The latest novel from Tim Symonds, titled Sherlock Holmes and the Sword of Osman, is now out and available to purchase. Our friend “Dot” is working on a thorough review for you to look forward to, but I will go ahead and say that if you’ve experienced Symonds’ writings, enjoy a well-written Watson and a brilliant Holmes (of course you do), or have an interest in the Ottoman Empire during the turbulent early 20th century, then this carefully researched historical novel can deliver. I ended up learning so much in the process of reading a good story!
It’s 1906. Far from England, the Ottoman Empire ruled by the despotic Sultan Abd-ul-Hamid 11 is on the verge of imploding. Rival Great Powers, especially Kaiser Wilhelm’s Germany, sit watching like crows on a fence, ready to rush in to carve up the vast territories, menacing England’s vital overland routes to her Indian possessions. At his medical practice in London’s Marylebone Watson receives a mystifying telegram. It’s from Holmes. ‘Dear Watson, if you can throw physic to the dogs for an hour or two I would appreciate meeting at the stone cross at Charing Cross railway station tomorrow noon. I have an assignation with a bird lover at the Stork & Ostrich House in the Regents Park which has excited my curiosity. Yrs. S.H.’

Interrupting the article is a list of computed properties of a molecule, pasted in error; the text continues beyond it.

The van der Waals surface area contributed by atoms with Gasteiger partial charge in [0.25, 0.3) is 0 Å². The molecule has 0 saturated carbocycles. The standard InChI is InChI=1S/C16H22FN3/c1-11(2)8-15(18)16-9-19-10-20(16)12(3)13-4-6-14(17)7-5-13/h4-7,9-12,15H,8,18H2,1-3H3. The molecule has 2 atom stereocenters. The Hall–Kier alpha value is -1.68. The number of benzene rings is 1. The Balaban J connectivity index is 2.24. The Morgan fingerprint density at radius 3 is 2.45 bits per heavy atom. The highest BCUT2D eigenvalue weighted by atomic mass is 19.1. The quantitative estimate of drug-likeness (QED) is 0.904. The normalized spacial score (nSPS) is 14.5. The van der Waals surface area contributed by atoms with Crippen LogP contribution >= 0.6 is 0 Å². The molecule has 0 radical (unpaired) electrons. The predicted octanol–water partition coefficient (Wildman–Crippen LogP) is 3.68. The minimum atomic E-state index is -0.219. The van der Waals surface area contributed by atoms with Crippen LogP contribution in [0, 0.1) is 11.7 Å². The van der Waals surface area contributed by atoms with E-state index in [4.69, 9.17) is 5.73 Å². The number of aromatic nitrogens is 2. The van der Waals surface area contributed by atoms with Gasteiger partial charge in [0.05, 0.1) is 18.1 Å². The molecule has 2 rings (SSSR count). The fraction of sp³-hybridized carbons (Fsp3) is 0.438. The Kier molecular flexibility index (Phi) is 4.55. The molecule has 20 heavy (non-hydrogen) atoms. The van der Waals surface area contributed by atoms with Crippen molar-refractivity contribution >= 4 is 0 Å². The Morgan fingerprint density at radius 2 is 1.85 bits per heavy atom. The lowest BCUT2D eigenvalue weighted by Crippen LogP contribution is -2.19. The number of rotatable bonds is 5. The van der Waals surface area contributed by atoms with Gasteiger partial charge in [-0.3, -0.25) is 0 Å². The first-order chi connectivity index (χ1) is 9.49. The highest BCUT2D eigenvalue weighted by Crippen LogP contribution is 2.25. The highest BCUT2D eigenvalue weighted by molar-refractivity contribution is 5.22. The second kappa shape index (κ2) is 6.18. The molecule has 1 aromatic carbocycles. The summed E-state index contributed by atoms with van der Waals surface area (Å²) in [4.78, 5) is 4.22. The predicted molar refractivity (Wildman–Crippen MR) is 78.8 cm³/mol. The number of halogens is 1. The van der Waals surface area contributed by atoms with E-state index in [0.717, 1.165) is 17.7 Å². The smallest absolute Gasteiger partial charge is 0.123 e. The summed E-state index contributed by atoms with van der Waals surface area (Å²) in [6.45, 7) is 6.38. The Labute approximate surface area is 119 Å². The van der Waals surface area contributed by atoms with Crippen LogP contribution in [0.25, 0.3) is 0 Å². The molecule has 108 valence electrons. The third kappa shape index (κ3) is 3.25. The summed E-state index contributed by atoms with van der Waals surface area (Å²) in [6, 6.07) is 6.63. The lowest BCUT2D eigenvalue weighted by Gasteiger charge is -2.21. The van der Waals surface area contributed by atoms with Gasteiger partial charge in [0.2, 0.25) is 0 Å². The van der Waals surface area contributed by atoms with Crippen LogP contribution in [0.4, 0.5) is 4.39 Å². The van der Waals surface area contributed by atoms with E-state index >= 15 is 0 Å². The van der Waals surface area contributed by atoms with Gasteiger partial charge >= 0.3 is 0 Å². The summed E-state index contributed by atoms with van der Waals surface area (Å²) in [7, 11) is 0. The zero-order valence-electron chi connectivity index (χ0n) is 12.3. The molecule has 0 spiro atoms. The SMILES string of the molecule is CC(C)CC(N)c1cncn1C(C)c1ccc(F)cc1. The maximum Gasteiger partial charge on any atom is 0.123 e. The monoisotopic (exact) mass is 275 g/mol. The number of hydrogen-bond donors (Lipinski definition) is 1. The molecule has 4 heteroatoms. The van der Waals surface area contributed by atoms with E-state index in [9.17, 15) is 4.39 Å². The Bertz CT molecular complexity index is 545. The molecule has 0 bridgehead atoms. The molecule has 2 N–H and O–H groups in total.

Watson finds the invitation puzzling. Why should such a mundane meeting at a Bird House excite the curiosity of Europe’s most famous investigating detective or anyone else? For old times’ sake Watson joins his old comrade-in-arms. Within days Holmes and Watson find themselves aboard HMS Dreadnought en route to Stamboul, a city of fabled opulence, high espionage and low intrigue. Their mission: at all costs stop a plot which could bring about the immediate collapse of the Ottoman Empire.